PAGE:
Kadner: Lipinski on the politics of debt crisis
By Phil Kadner firstname.lastname@example.org October 15, 2013 5:19PM
U. S. Rep. Daniel Lipinski, D-3rd, Western Springs addresses business and community leaders July 15 in Countryside. | Jane Michaels~Sun-Times Media
Updated: November 17, 2013 6:24AM
U.S. Rep. Dan Lipinski (D-3rd) remained hopeful Tuesday afternoon that the country could avoid defaulting on its debt obligations.
“I’m always hopeful,” the congressman told me during a telephone call from Washington, D.C. “But I was hopeful we could avoid a government shutdown until the day it shut down (two weeks ago).”
Lipinski, of Western Springs, is a member of a bipartisan group of House members, which calls itself “No Labels,” that has been trying to work out a compromise between Democrats and Republicans on several issues.
That group, Lipinski said, came up with a compromise to avoid default that eventually was used as a template for a U.S. Senate bill that has been embraced by Democrats and Republicans.
But the Republican-controlled House proposed its own bill, the Senate apparently decided not to vote on its version and as I spoke to Lipinski during the lunch hour Tuesday, it looked like the government was about to launch itself off a cliff.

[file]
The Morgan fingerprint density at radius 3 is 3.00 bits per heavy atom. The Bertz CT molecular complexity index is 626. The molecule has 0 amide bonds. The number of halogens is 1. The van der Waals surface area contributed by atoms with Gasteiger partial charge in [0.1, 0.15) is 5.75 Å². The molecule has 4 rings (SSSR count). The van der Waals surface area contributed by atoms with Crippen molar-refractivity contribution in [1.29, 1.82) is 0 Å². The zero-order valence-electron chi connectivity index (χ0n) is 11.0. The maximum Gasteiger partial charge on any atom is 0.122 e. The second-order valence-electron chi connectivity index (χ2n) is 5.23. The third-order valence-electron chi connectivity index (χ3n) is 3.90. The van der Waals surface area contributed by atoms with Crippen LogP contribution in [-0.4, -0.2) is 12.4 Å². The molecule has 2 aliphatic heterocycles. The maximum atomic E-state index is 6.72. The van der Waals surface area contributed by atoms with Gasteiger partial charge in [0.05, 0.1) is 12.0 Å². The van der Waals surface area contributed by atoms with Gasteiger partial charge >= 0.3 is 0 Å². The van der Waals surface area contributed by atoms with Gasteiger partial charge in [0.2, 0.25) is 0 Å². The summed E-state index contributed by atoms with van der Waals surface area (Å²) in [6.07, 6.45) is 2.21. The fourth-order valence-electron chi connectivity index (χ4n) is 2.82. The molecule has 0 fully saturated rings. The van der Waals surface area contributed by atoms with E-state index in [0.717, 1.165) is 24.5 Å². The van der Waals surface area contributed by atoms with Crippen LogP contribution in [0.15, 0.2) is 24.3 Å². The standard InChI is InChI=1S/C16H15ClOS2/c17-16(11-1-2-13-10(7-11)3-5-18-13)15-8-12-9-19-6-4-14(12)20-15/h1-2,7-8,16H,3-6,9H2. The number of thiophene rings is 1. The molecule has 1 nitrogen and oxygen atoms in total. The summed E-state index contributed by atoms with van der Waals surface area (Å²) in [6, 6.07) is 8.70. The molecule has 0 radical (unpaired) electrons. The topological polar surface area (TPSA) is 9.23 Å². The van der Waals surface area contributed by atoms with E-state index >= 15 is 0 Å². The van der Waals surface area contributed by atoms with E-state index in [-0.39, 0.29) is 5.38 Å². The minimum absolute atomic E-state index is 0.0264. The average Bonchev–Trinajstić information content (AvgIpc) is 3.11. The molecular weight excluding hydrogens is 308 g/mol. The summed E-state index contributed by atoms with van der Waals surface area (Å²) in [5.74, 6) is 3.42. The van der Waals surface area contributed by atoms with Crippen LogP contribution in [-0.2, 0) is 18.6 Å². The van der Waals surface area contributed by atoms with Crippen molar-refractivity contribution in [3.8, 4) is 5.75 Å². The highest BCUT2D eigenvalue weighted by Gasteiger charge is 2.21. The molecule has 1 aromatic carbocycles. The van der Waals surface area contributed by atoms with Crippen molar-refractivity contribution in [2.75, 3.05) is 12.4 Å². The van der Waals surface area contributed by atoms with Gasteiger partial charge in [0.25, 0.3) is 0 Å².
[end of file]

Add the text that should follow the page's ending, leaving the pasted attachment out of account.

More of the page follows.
“I think the agreement our group reached could have passed the House had the leadership called it for a vote,” Lipinski said.
“The key provision for Republicans was a two-year delay in the implementation of a medical device tax under Obamacare. But the Senate Democrats weren’t willing to accept that, and it was dropped from the Senate bill. That likely means it will be unacceptable to the conservative Republicans in the House.”
Those are the Tea Party conservatives who have been opposed to the Affordable Care Act, commonly called Obamacare.
“They needed something to save face with their constituents,” Lipinski said. “And the two-year delay in the medical device tax was it.”
The medical device tax is placed on things such as pacemakers and defibrillators — medical equipment not purchased by individuals but by hospitals.
The initial thought process behind the tax, Lipinski explained, is that because medical device manufacturers would likely benefit through Obamacare by having more people on health insurance, they should pay a tax to help finance the new program. The tax is anticipated to raise billions of dollars.
“But to most Republicans and many Democrats in Congress, the tax just didn’t make sense,” Lipinski said. “It seemed to be a tax on something that was essential to save human lives ... (and) not the best way to raise money for health care.”
He said members of the bipartisan group “really felt that delaying the tax for two years not only made sense, but was the key to getting Republicans to support the bill in the House. Unfortunately, Senate Democrats felt strongly they couldn’t accept that provision.”
Lipinski said his greatest frustration is “with a small group” of Republicans in Congress “who don’t believe they have a responsibility to govern. They seem to believe their primary responsibility is to take a stand against certain things, Obamacare being one of them, no matter what the consequences.